A dress is a one-piece garment containing a skirt. What's the word for a one-piece garment that looks like a dress, except it has shorts instead? Are there any qualifiers depending on the length of the shorts?

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    Actually, "skort" is a garment that starts at the waist, it's not a whole-body garment like a dress, @PhilSweet – Kristina Lopez Nov 2 '17 at 22:03
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    I think any question about names of clothing articles needs to clearly specify if they want answers for BE or AmE, because the answers will most likely be different. – T.E.D. Nov 3 '17 at 10:33
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    @T.E.D. there are many clothing terms that have different meanings in AmE and BE. Commonly known examples are jumper, pinafore, and pants. In AmE it's perfectly acceptable to walk out in public with your pants showing. In BE, not so much. – Robert Columbia Nov 3 '17 at 15:10

It is called a 'Playsuit'. If the length of the shorts increases enough that they become trousers, it would become a 'Jumpsuit'.


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    In the US in 2017, only children wear playsuits, regardless of what the garment looks like. – 1006a Nov 3 '17 at 2:11
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    @1006a: Well, children, and Taylor Swift, as the Wikipedia article shows. – sleske Nov 3 '17 at 9:10
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    @1006a - Yeah, this is clearly a BE answer. "Trousers" isn't a term used often in the US (its "pants"). I believe here its called a "romper" (Kristina's answer). – T.E.D. Nov 3 '17 at 10:33
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    @sleske That link is to a Daily Mail article, though, which I'm pretty sure is a British rag. La Swift herself didn't call it that. – 1006a Nov 3 '17 at 14:36
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    @AytAyt their online branch has quite a large US staff, so some American influence creeps in. But not in this case – Chris H Nov 4 '17 at 20:08

The one-piece garment with shorts is sometimes referred to as a "romper", as shown here - from a recent online catalog in the US:

enter image description here

Thanks to @RaceYouAnytime's generosity, here are some additional notes regarding "romper":

The OED describes "romper" as originally referring to a garment worn by children, but it can also refer to adult garments of this sort.

2.a. A one-piece garment covering the trunk and all or part of the legs, worn esp. as a playsuit by a young child; (subsequently also) an all-in-one outer garment for a baby.

2.b. An item of clothing of related design worn by adults: spec. (a) a fashionable, loose-fitting woman's garment combining esp. a short-sleeved or sleeveless top and wide-legged shorts

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    Woops, I didn't live up to my username this time, you beat me. +1. – RaceYouAnytime Nov 2 '17 at 22:24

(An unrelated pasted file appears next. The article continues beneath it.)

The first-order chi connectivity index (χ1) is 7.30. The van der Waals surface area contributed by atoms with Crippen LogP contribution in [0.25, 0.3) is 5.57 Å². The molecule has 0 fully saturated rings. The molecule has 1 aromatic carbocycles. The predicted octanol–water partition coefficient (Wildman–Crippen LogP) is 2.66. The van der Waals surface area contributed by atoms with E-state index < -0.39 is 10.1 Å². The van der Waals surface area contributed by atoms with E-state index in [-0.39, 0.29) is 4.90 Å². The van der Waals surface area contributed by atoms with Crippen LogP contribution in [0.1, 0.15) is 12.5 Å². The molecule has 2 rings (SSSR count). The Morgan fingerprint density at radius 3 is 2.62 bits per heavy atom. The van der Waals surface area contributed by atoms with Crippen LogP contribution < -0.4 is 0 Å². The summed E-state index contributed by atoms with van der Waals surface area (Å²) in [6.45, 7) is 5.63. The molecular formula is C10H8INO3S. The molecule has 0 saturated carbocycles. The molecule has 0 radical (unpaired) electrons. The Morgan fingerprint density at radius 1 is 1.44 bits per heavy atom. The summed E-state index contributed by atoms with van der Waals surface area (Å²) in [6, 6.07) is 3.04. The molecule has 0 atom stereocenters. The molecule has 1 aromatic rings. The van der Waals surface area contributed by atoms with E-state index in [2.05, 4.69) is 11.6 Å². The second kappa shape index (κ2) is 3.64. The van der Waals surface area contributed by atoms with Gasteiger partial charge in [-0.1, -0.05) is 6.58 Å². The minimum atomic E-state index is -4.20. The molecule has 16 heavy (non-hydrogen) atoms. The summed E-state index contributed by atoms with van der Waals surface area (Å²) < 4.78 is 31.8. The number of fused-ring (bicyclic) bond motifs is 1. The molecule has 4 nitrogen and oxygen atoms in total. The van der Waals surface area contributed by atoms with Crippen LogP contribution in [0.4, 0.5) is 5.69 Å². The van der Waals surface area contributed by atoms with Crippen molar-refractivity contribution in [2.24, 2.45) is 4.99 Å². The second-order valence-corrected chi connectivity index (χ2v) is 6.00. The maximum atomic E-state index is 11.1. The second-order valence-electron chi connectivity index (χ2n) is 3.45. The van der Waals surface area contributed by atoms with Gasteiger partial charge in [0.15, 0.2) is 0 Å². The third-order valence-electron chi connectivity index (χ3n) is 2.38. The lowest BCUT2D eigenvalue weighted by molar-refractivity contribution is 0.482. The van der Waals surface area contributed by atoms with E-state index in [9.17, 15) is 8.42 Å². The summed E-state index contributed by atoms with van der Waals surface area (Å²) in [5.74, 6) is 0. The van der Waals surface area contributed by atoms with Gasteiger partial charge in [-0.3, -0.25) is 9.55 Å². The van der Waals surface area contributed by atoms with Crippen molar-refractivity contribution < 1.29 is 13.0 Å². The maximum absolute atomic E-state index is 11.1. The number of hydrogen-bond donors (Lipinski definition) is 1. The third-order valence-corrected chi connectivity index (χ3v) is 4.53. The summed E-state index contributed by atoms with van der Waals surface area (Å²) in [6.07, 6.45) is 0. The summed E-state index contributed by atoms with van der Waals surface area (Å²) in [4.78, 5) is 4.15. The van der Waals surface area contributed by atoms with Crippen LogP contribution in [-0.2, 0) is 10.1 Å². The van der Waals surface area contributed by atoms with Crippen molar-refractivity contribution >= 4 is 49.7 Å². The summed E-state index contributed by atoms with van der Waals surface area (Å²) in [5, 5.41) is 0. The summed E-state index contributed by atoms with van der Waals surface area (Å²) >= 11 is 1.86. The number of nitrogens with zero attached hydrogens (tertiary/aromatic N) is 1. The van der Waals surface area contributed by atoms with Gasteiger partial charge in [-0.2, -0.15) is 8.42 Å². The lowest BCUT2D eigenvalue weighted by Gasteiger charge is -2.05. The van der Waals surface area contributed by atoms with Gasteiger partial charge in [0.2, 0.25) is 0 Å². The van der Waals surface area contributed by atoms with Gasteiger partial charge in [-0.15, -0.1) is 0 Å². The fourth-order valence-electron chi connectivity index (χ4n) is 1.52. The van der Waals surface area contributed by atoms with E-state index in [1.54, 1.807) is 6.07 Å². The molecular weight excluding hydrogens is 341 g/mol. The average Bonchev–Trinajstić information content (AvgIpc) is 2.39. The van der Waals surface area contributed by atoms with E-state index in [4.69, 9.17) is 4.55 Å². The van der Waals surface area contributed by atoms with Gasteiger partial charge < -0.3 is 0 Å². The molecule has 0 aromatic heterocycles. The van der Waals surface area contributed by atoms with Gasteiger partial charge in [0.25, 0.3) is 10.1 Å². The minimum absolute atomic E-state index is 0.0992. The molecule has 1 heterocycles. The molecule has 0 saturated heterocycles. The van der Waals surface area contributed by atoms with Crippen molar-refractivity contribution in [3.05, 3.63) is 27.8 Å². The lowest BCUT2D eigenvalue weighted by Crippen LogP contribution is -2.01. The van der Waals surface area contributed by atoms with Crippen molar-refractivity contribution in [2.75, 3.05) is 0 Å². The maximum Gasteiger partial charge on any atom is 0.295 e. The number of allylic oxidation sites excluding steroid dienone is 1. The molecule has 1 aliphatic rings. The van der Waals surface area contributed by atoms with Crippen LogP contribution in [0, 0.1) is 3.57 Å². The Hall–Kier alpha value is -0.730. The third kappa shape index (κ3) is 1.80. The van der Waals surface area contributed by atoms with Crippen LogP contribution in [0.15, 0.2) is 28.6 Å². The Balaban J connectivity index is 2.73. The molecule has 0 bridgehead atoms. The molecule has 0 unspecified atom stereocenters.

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    Note that some people recently have been trying to promote similar one-piece outfits for men as romphims . – T.E.D. Nov 3 '17 at 10:35
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    @T.E.D. Oh god. I hope that doesn't catch on - the word or the style... – Michael Nov 3 '17 at 11:07
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    @T.E.D. That is… truly abominable. Cannot unsee. – Janus Bahs Jacquet Nov 3 '17 at 23:27
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    @JanusBahsJacquet - Then you (and Michael and his 8 upvoters) had definitely better not go to twitter and look at the #romphim hashtag – T.E.D. Nov 4 '17 at 0:12

I've always heard that referred to as a jumper

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    Really? – Chris H Nov 3 '17 at 15:59
  • Yes, really. Unless I'm watching BBC America ;-) – Stephen R Nov 3 '17 at 16:00
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    I've heard 'jumper' when it ends in a skirt, and 'romper' when it ends in shorts. When I was in school we had a uniform and the girls outfits were called 'jumpers', it was a dress-like outfit worn over a t-shirt. (US English) – MMAdams Nov 3 '17 at 18:14

In Australian English this item of dress is a jumpsuit.

This fashion website lists jumpsuits for sale

The length of the legs does not change the name of the item. The defining feature is that it is a slim-fitting top and bottom in one piece. Slim-fitting in that it is not a 'onesie'. Top and bottom in that it is not a overall/coverall/dungaree that requires a separate t-shirt underneath.

I believe these items were last fashionable here in the 1970's and have had a recent resurgence in popularity.


If the lower part is full length and it is a functional garment (rather than a fashion garment), it could be called a coverall (or coveralls). If the top of it is a bib rather than a sleeved garment, it would be called overalls or (rarely) dungarees.

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